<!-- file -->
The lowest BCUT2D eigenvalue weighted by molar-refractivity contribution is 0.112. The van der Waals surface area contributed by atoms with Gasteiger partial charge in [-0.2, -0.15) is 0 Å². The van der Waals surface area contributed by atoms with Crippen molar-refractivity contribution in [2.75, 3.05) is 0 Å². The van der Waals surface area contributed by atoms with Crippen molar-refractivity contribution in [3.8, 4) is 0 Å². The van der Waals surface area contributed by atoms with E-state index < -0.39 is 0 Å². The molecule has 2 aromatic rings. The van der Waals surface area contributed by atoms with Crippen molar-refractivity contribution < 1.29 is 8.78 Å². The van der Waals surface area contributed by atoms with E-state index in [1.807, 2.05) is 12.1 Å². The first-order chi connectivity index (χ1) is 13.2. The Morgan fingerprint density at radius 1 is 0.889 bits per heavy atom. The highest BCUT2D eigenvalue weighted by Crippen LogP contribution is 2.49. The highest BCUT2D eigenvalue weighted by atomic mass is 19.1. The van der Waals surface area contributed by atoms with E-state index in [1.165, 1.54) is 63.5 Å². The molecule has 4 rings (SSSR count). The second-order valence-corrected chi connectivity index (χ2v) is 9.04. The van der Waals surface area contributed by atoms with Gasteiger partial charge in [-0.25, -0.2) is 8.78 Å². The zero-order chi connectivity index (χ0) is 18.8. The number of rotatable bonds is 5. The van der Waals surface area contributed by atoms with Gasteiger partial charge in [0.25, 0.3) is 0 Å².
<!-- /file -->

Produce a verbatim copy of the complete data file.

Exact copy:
The lowest BCUT2D eigenvalue weighted by molar-refractivity contribution is 0.112. The van der Waals surface area contributed by atoms with Gasteiger partial charge in [-0.2, -0.15) is 0 Å². The van der Waals surface area contributed by atoms with Crippen molar-refractivity contribution in [2.75, 3.05) is 0 Å². The van der Waals surface area contributed by atoms with Crippen molar-refractivity contribution in [3.8, 4) is 0 Å². The van der Waals surface area contributed by atoms with E-state index < -0.39 is 0 Å². The molecule has 2 aromatic rings. The van der Waals surface area contributed by atoms with Crippen molar-refractivity contribution < 1.29 is 8.78 Å². The van der Waals surface area contributed by atoms with E-state index in [1.807, 2.05) is 12.1 Å². The first-order chi connectivity index (χ1) is 13.2. The Morgan fingerprint density at radius 1 is 0.889 bits per heavy atom. The highest BCUT2D eigenvalue weighted by Crippen LogP contribution is 2.49. The highest BCUT2D eigenvalue weighted by atomic mass is 19.1. The van der Waals surface area contributed by atoms with E-state index in [1.165, 1.54) is 63.5 Å². The molecule has 4 rings (SSSR count). The second-order valence-corrected chi connectivity index (χ2v) is 9.04. The van der Waals surface area contributed by atoms with Gasteiger partial charge in [-0.25, -0.2) is 8.78 Å². The zero-order chi connectivity index (χ0) is 18.8. The number of rotatable bonds is 5. The van der Waals surface area contributed by atoms with Gasteiger partial charge in [0.25, 0.3) is 0 Å².